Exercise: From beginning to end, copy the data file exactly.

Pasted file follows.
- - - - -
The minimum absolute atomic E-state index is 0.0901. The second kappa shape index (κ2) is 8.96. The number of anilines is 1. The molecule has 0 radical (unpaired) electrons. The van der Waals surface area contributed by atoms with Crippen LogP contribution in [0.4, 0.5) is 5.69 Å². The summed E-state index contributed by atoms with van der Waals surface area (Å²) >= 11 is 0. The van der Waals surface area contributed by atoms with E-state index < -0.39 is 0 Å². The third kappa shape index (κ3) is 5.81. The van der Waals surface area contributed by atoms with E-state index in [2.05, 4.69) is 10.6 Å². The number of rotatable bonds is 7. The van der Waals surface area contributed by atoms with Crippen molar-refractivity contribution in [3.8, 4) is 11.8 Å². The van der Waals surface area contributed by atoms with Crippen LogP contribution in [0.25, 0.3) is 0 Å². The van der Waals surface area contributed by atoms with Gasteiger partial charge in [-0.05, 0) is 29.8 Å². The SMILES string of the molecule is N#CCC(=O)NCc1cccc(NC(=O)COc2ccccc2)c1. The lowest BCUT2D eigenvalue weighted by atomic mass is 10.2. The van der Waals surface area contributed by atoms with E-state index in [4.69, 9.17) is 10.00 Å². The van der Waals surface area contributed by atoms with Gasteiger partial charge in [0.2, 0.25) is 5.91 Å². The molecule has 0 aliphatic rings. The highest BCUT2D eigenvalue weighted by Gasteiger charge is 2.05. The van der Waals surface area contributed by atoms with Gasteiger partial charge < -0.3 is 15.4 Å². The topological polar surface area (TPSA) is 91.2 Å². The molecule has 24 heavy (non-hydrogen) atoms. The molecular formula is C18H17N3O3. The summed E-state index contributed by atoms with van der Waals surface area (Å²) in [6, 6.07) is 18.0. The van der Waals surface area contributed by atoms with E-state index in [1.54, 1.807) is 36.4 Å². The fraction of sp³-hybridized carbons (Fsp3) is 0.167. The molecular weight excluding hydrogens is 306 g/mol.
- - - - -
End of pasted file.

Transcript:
The minimum absolute atomic E-state index is 0.0901. The second kappa shape index (κ2) is 8.96. The number of anilines is 1. The molecule has 0 radical (unpaired) electrons. The van der Waals surface area contributed by atoms with Crippen LogP contribution in [0.4, 0.5) is 5.69 Å². The summed E-state index contributed by atoms with van der Waals surface area (Å²) >= 11 is 0. The van der Waals surface area contributed by atoms with E-state index < -0.39 is 0 Å². The third kappa shape index (κ3) is 5.81. The van der Waals surface area contributed by atoms with E-state index in [2.05, 4.69) is 10.6 Å². The number of rotatable bonds is 7. The van der Waals surface area contributed by atoms with Crippen molar-refractivity contribution in [3.8, 4) is 11.8 Å². The van der Waals surface area contributed by atoms with Crippen LogP contribution in [0.25, 0.3) is 0 Å². The van der Waals surface area contributed by atoms with Gasteiger partial charge in [-0.05, 0) is 29.8 Å². The SMILES string of the molecule is N#CCC(=O)NCc1cccc(NC(=O)COc2ccccc2)c1. The lowest BCUT2D eigenvalue weighted by atomic mass is 10.2. The van der Waals surface area contributed by atoms with E-state index in [4.69, 9.17) is 10.00 Å². The van der Waals surface area contributed by atoms with Gasteiger partial charge in [0.2, 0.25) is 5.91 Å². The molecule has 0 aliphatic rings. The highest BCUT2D eigenvalue weighted by Gasteiger charge is 2.05. The van der Waals surface area contributed by atoms with Gasteiger partial charge < -0.3 is 15.4 Å². The topological polar surface area (TPSA) is 91.2 Å². The molecule has 24 heavy (non-hydrogen) atoms. The molecular formula is C18H17N3O3. The summed E-state index contributed by atoms with van der Waals surface area (Å²) in [6, 6.07) is 18.0. The van der Waals surface area contributed by atoms with E-state index in [1.54, 1.807) is 36.4 Å². The fraction of sp³-hybridized carbons (Fsp3) is 0.167. The molecular weight excluding hydrogens is 306 g/mol.